Discussion in 'The Bar' started by jdwhatever, Jun 28, 2012.
u seem to be a main player around here
I thought you were going to cut back on the threads. This would have been a good one to cut.
i disagree (respectfully)
this is cool, but not gonna click, thanks though
dawg had a dream
what happened to that huge thread that u had
tell me his process
i'm too lazy
make an effort
do it for dawg
you killed my fucking father
i didn't take notes
maybe dawg should have a place that we can click on and it has the history of this site
A Dawg and a Monkey fell in love and got married. Nine months later the stork delivered them a little website .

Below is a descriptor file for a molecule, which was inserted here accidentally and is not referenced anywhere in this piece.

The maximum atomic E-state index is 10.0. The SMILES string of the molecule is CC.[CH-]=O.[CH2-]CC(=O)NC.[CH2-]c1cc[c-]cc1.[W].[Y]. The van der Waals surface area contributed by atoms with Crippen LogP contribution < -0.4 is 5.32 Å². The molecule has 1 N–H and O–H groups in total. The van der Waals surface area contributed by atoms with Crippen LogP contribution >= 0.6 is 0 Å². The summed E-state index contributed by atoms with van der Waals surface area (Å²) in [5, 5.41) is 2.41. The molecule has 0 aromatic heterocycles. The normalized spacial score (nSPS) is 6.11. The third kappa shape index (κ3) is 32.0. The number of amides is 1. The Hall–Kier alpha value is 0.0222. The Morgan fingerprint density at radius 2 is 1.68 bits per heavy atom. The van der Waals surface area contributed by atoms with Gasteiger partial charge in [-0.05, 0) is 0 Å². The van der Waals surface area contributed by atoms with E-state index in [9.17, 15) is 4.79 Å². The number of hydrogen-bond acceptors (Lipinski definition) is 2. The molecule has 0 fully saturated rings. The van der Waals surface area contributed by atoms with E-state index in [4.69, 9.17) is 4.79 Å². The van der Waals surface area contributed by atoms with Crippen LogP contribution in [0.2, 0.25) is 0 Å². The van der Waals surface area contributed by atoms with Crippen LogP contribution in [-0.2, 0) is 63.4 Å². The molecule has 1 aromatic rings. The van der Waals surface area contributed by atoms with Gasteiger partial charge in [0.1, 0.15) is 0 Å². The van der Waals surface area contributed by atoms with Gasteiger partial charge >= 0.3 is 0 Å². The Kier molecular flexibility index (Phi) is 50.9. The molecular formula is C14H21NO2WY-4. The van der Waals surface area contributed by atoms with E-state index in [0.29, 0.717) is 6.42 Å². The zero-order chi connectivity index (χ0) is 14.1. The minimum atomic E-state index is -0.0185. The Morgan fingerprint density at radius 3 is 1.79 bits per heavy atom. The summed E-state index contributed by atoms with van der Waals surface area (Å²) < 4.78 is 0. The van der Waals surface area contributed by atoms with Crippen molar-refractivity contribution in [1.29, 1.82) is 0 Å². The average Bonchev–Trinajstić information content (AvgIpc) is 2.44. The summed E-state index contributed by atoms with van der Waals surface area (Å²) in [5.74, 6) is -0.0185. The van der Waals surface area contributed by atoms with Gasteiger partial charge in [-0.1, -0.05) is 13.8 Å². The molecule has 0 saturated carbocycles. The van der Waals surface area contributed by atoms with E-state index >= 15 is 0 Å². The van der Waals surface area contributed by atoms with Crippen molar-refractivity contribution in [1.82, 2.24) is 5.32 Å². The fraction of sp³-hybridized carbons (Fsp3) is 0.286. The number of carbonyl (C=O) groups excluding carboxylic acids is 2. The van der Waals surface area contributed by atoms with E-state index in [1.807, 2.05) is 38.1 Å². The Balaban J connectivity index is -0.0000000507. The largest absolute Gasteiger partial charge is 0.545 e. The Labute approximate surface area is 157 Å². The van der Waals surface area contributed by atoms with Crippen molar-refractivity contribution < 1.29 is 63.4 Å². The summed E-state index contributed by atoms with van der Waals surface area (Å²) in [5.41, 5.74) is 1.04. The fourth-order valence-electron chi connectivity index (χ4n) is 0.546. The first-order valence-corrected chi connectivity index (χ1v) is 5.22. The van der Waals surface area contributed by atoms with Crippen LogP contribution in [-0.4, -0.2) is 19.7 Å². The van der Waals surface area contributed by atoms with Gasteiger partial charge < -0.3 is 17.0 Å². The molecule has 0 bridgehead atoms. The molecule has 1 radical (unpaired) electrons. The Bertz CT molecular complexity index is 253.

rated g version^^
A saloon's appearance varied from when and where it grew. As towns grew, the saloons became more refined. The bartender prided himself on his appearance and his drink pouring abilities. Early saloons and those in remote locations were often crude affairs with minimal furniture and few decorations. A single wood-burning stove might warm such establishments during the winter months.
A pair of "batwing" doors at the entrance was one of the more distinctive features of the typical saloon. The doors operated on double action hinges and extended from chest to knee level.
As travelers made their way West, some of them sold liquor from their wagons, and saloons were often formed of the materials at hand, including "sod houses. . . . a hull of an old sailing ship" or interiors "dug into the side of a hill".
As towns grew, many hotels included saloons, and some stand-alone saloons, such as the Barlow Trail Saloon in Damascus, Oregon, featured a railed porch